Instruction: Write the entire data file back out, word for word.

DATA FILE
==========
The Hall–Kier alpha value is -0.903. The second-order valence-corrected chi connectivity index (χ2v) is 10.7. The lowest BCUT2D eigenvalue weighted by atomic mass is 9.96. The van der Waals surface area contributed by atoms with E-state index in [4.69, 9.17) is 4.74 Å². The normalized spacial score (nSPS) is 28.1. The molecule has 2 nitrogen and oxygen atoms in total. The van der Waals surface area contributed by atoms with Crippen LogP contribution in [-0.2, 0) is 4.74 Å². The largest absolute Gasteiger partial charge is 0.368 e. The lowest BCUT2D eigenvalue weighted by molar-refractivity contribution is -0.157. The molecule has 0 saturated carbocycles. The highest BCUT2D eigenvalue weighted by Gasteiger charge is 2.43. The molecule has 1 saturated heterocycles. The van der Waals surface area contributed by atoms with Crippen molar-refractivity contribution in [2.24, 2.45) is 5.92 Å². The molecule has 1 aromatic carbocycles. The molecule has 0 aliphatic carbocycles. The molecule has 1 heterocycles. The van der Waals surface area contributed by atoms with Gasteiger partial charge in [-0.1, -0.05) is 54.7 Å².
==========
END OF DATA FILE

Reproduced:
The Hall–Kier alpha value is -0.903. The second-order valence-corrected chi connectivity index (χ2v) is 10.7. The lowest BCUT2D eigenvalue weighted by atomic mass is 9.96. The van der Waals surface area contributed by atoms with E-state index in [4.69, 9.17) is 4.74 Å². The normalized spacial score (nSPS) is 28.1. The molecule has 2 nitrogen and oxygen atoms in total. The van der Waals surface area contributed by atoms with Crippen LogP contribution in [-0.2, 0) is 4.74 Å². The largest absolute Gasteiger partial charge is 0.368 e. The lowest BCUT2D eigenvalue weighted by molar-refractivity contribution is -0.157. The molecule has 0 saturated carbocycles. The highest BCUT2D eigenvalue weighted by Gasteiger charge is 2.43. The molecule has 1 saturated heterocycles. The van der Waals surface area contributed by atoms with Crippen molar-refractivity contribution in [2.24, 2.45) is 5.92 Å². The molecule has 1 aromatic carbocycles. The molecule has 0 aliphatic carbocycles. The molecule has 1 heterocycles. The van der Waals surface area contributed by atoms with Gasteiger partial charge in [-0.1, -0.05) is 54.7 Å².